Once again affirm your baptismal promises today, and sing hymns to remind you of the promises and life-changing effects that began the day you were baptized. Some hymns you might choose are “We are Baptized in Christ Jesus,” “Baptized and Set Free,” and “Waterlife.”
Consider with youth how the promises made in baptism continue to be lived out in all stages of life. How do we live into the public profession that was made for us and that we affirm: “to live among God’s faithful people, to hear the word of God and share in the Lord’s supper, to proclaim the good news of God in Christ through word and deed, to serve all people, following the example of Jesus, and to strive for justice and peace in all the earth?”
Invite the children to gather with you around the font. Perhaps you’ve done this frequently—whenever there is a baptism, each year when we remember our Lord’s baptism, or on other occasions. Remember that for children, repetition is key to learning (and helpful for adults, too!), so don’t shy away from spending time encouraging children and their families to share these stories of faith, love, and growth.
Pour fresh water into the font, recall some of the words that are spoken at baptism, let the children dip their fingers into the water and make the sign of the cross. If you use oil to make the sign of the cross at baptism, allow the children to see and touch the oil, perhaps marking each other. Gather small evergreen branches and let the children splash water on congregants. Remind the children how much God loves them, and that God is well-pleased with them too, and has named and claimed them as children. Finish with a simple prayer.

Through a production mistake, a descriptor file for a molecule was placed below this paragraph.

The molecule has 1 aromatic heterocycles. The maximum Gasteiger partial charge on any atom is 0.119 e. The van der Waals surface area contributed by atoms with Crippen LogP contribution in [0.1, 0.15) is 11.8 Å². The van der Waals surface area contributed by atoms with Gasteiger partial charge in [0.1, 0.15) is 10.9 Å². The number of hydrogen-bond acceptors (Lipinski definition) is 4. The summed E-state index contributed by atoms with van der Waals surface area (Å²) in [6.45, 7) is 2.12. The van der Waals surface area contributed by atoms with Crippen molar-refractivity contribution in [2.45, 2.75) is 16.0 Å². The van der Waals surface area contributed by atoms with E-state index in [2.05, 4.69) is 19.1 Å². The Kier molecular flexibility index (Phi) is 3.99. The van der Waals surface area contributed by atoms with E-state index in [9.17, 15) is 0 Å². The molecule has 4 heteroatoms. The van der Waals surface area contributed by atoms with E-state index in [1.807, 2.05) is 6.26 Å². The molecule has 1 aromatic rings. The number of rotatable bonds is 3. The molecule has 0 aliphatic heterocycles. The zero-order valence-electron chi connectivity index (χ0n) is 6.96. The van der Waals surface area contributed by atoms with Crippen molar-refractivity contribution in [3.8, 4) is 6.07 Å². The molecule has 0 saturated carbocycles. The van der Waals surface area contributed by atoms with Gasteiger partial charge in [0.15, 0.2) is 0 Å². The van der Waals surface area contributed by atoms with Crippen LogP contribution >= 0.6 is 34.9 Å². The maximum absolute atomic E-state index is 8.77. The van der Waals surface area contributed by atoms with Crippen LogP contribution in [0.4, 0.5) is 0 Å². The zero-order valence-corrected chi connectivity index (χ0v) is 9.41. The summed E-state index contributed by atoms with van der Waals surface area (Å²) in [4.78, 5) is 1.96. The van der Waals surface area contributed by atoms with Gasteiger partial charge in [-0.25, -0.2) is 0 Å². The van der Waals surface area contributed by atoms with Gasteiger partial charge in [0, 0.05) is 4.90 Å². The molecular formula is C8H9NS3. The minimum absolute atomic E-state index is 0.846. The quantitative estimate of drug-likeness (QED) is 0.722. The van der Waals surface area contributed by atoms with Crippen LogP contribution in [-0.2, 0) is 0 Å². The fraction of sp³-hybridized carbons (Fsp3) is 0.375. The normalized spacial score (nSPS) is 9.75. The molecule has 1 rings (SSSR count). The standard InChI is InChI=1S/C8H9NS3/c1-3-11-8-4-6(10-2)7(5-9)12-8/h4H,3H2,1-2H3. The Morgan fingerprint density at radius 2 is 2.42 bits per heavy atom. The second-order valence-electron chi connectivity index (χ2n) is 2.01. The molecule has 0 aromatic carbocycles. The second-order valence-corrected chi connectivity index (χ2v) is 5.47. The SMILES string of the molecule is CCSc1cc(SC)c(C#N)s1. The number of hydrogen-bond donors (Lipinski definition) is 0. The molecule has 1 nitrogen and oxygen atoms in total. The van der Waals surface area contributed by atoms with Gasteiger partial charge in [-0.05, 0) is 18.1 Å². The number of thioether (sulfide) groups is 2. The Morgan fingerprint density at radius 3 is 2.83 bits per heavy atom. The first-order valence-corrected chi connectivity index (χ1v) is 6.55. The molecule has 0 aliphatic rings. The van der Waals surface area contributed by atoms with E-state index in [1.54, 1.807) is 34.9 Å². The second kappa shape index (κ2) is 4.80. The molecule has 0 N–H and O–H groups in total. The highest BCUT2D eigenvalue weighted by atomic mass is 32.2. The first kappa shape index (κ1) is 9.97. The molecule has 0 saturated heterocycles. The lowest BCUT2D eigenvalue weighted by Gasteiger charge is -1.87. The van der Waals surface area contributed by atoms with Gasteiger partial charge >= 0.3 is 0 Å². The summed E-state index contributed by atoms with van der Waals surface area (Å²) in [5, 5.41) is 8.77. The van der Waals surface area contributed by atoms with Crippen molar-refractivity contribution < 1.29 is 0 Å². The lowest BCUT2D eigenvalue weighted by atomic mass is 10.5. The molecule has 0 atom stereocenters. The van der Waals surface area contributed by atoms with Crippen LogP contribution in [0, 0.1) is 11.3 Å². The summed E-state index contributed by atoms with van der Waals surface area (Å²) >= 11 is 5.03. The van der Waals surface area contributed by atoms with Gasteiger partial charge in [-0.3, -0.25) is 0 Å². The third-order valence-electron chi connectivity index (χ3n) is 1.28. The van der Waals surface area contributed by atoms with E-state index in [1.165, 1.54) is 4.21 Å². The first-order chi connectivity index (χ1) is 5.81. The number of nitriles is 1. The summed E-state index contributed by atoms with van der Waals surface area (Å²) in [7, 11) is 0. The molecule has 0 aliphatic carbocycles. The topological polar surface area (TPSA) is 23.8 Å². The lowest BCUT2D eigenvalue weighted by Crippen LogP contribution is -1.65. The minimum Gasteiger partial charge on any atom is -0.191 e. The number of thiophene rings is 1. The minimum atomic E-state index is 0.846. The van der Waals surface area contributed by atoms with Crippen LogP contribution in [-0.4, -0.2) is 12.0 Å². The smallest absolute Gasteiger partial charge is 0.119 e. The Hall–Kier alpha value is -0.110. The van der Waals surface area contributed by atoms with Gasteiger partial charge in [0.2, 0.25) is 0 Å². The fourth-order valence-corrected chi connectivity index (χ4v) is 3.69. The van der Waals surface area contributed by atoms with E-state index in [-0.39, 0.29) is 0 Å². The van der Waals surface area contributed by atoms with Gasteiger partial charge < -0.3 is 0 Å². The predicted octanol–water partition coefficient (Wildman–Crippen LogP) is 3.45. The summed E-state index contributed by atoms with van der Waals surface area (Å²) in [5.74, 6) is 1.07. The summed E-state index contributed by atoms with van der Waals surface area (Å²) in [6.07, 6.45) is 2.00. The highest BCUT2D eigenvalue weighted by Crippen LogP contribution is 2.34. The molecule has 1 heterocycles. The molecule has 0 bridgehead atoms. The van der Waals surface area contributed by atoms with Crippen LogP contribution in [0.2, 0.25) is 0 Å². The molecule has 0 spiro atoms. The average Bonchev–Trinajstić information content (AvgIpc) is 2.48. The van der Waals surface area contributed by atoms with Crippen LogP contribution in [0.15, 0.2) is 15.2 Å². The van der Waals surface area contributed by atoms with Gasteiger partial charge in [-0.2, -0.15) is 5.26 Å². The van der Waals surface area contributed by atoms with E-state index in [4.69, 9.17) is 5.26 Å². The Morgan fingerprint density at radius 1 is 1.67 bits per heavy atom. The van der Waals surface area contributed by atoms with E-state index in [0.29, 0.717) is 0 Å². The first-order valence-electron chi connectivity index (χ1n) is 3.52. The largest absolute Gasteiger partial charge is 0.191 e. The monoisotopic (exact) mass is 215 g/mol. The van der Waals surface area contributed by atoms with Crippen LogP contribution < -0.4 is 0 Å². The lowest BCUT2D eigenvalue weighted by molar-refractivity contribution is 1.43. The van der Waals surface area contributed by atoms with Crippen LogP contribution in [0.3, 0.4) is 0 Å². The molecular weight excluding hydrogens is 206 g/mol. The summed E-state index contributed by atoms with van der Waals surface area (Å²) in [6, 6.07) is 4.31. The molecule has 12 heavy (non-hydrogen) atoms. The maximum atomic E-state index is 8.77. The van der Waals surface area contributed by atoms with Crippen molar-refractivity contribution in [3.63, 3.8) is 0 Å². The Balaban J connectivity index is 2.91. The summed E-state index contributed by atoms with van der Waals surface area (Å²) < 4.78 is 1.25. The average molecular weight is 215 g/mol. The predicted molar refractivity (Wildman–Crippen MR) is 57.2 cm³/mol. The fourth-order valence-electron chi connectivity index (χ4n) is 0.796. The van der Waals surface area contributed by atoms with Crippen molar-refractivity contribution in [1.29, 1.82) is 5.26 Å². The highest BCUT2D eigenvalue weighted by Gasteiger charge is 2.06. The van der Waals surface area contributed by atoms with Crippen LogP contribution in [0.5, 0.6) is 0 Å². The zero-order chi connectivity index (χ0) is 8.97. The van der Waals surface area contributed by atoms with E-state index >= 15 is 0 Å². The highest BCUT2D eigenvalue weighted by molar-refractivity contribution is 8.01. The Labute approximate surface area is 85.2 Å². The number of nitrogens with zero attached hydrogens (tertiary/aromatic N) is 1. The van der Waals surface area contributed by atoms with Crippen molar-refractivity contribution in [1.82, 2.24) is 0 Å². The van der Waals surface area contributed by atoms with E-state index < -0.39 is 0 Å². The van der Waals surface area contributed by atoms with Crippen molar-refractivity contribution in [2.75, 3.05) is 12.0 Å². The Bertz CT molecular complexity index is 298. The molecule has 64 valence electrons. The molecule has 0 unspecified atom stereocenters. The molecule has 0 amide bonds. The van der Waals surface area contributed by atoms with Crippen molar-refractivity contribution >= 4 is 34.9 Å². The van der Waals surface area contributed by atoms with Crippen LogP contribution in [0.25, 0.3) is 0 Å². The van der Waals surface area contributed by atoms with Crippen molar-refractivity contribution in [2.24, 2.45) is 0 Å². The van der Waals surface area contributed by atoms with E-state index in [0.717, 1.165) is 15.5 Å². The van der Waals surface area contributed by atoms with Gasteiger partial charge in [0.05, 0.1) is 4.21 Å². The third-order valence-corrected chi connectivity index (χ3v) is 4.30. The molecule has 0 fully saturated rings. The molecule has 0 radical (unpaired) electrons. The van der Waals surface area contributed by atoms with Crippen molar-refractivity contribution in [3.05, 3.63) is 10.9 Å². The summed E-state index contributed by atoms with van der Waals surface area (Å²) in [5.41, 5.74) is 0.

If some children have not yet been baptized, make sure they feel included by talking about how God is ready to meet us in the waters of baptism any time and loves us unceasingly at all points in our life. Assure them of their place and role in the community.
Weekly Stewardship Bulletin Insert
As God’s beloved people who walk wet in this world, we are called to orient ourselves toward Christ and not the ways of the world. This means we are stewards of radical good news that is for all people. Consider this week how you might “work for justice and peace” as a baptized and beloved child of God?
Stewardship at Home
One of the promises made for us at baptism, and later affirmed, is to strive for justice and peace in all the earth. Given the events in Charlottesville and other places and the increase in blatant racism, violence, and hatred, how can we live that promise out effectively? Find at least one way this week to act for justice for all of God’s children, particularly those who have been marginalized and oppressed. Be sure to debrief with someone. How did it feel? What was hard? What was holy? What was unexpected?
Photos: Dmitry Kichenko, gardener41, and sreacher, Creative Commons. Thanks!